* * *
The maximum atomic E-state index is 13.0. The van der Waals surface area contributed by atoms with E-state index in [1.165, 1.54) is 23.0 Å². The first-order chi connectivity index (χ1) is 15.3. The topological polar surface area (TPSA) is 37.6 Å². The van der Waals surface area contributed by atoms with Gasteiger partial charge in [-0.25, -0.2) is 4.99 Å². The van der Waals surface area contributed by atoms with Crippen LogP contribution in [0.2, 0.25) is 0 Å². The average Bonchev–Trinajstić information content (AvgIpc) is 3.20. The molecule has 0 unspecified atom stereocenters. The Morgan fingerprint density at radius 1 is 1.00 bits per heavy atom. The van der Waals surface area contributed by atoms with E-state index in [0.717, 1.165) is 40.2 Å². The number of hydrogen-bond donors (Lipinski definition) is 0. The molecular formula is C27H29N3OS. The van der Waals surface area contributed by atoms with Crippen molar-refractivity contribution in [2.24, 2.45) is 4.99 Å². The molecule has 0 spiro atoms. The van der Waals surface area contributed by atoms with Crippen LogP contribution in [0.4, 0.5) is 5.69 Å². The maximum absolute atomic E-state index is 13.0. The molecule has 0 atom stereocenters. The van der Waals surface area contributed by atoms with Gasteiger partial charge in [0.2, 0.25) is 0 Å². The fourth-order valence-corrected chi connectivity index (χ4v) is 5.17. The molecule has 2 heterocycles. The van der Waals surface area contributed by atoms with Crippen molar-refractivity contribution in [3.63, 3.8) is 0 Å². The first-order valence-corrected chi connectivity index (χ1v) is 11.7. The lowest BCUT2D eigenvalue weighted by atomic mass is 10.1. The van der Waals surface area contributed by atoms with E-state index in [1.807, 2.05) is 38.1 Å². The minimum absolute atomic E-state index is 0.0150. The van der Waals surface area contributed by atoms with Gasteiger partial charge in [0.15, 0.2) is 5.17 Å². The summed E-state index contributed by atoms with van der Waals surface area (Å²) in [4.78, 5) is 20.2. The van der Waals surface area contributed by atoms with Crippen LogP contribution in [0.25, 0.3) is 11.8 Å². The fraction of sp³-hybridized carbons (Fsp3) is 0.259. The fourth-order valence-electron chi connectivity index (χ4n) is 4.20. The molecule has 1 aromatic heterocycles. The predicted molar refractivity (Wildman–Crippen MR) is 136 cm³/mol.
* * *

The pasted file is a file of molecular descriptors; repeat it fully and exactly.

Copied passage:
The maximum atomic E-state index is 13.0. The van der Waals surface area contributed by atoms with E-state index in [1.165, 1.54) is 23.0 Å². The first-order chi connectivity index (χ1) is 15.3. The topological polar surface area (TPSA) is 37.6 Å². The van der Waals surface area contributed by atoms with Gasteiger partial charge in [-0.25, -0.2) is 4.99 Å². The van der Waals surface area contributed by atoms with Crippen LogP contribution in [0.2, 0.25) is 0 Å². The average Bonchev–Trinajstić information content (AvgIpc) is 3.20. The molecule has 0 unspecified atom stereocenters. The Morgan fingerprint density at radius 1 is 1.00 bits per heavy atom. The van der Waals surface area contributed by atoms with E-state index in [0.717, 1.165) is 40.2 Å². The number of hydrogen-bond donors (Lipinski definition) is 0. The molecular formula is C27H29N3OS. The van der Waals surface area contributed by atoms with Crippen molar-refractivity contribution in [2.24, 2.45) is 4.99 Å². The molecule has 0 spiro atoms. The van der Waals surface area contributed by atoms with Crippen LogP contribution in [0.4, 0.5) is 5.69 Å². The maximum absolute atomic E-state index is 13.0. The molecule has 0 atom stereocenters. The van der Waals surface area contributed by atoms with Gasteiger partial charge in [0.2, 0.25) is 0 Å². The fourth-order valence-corrected chi connectivity index (χ4v) is 5.17. The molecule has 2 heterocycles. The van der Waals surface area contributed by atoms with Crippen molar-refractivity contribution in [3.63, 3.8) is 0 Å². The first-order valence-corrected chi connectivity index (χ1v) is 11.7. The lowest BCUT2D eigenvalue weighted by atomic mass is 10.1. The van der Waals surface area contributed by atoms with E-state index in [1.807, 2.05) is 38.1 Å². The minimum absolute atomic E-state index is 0.0150. The van der Waals surface area contributed by atoms with Gasteiger partial charge in [0.15, 0.2) is 5.17 Å². The summed E-state index contributed by atoms with van der Waals surface area (Å²) in [4.78, 5) is 20.2. The van der Waals surface area contributed by atoms with Crippen LogP contribution in [0.25, 0.3) is 11.8 Å². The fraction of sp³-hybridized carbons (Fsp3) is 0.259. The fourth-order valence-electron chi connectivity index (χ4n) is 4.20. The molecule has 1 aromatic heterocycles. The predicted molar refractivity (Wildman–Crippen MR) is 136 cm³/mol.